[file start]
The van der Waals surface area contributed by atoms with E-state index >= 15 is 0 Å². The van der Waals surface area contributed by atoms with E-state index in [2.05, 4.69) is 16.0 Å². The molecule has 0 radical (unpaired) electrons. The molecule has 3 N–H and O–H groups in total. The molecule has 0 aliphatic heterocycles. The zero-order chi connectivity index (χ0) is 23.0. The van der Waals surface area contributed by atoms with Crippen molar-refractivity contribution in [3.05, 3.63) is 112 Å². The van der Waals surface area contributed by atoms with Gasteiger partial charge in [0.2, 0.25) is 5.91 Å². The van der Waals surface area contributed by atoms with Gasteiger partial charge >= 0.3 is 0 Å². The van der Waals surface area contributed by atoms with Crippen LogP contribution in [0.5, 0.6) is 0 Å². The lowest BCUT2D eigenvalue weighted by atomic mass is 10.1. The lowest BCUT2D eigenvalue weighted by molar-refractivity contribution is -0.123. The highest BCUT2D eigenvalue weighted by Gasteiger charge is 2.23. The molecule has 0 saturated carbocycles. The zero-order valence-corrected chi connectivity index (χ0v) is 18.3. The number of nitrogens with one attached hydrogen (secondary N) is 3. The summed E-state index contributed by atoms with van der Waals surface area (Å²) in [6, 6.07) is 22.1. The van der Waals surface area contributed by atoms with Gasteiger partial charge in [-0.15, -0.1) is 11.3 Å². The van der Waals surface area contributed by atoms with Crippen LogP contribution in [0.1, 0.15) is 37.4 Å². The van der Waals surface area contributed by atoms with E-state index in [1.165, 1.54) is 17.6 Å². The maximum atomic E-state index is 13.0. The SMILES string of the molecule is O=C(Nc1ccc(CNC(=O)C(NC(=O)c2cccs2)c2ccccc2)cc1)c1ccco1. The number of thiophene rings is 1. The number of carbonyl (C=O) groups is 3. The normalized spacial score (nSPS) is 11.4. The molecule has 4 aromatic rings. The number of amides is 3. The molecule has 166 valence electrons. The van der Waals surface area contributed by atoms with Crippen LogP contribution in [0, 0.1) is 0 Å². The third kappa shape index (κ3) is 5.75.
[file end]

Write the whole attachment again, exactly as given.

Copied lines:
The van der Waals surface area contributed by atoms with E-state index >= 15 is 0 Å². The van der Waals surface area contributed by atoms with E-state index in [2.05, 4.69) is 16.0 Å². The molecule has 0 radical (unpaired) electrons. The molecule has 3 N–H and O–H groups in total. The molecule has 0 aliphatic heterocycles. The zero-order chi connectivity index (χ0) is 23.0. The van der Waals surface area contributed by atoms with Crippen molar-refractivity contribution in [3.05, 3.63) is 112 Å². The van der Waals surface area contributed by atoms with Gasteiger partial charge in [0.2, 0.25) is 5.91 Å². The van der Waals surface area contributed by atoms with Gasteiger partial charge >= 0.3 is 0 Å². The van der Waals surface area contributed by atoms with Crippen LogP contribution in [0.5, 0.6) is 0 Å². The lowest BCUT2D eigenvalue weighted by atomic mass is 10.1. The lowest BCUT2D eigenvalue weighted by molar-refractivity contribution is -0.123. The highest BCUT2D eigenvalue weighted by Gasteiger charge is 2.23. The molecule has 0 saturated carbocycles. The zero-order valence-corrected chi connectivity index (χ0v) is 18.3. The number of nitrogens with one attached hydrogen (secondary N) is 3. The summed E-state index contributed by atoms with van der Waals surface area (Å²) in [6, 6.07) is 22.1. The van der Waals surface area contributed by atoms with Gasteiger partial charge in [-0.15, -0.1) is 11.3 Å². The van der Waals surface area contributed by atoms with Crippen LogP contribution in [0.1, 0.15) is 37.4 Å². The van der Waals surface area contributed by atoms with E-state index in [1.165, 1.54) is 17.6 Å². The maximum atomic E-state index is 13.0. The SMILES string of the molecule is O=C(Nc1ccc(CNC(=O)C(NC(=O)c2cccs2)c2ccccc2)cc1)c1ccco1. The number of thiophene rings is 1. The number of carbonyl (C=O) groups is 3. The normalized spacial score (nSPS) is 11.4. The molecule has 4 aromatic rings. The number of amides is 3. The molecule has 166 valence electrons. The van der Waals surface area contributed by atoms with Crippen LogP contribution in [0, 0.1) is 0 Å². The third kappa shape index (κ3) is 5.75.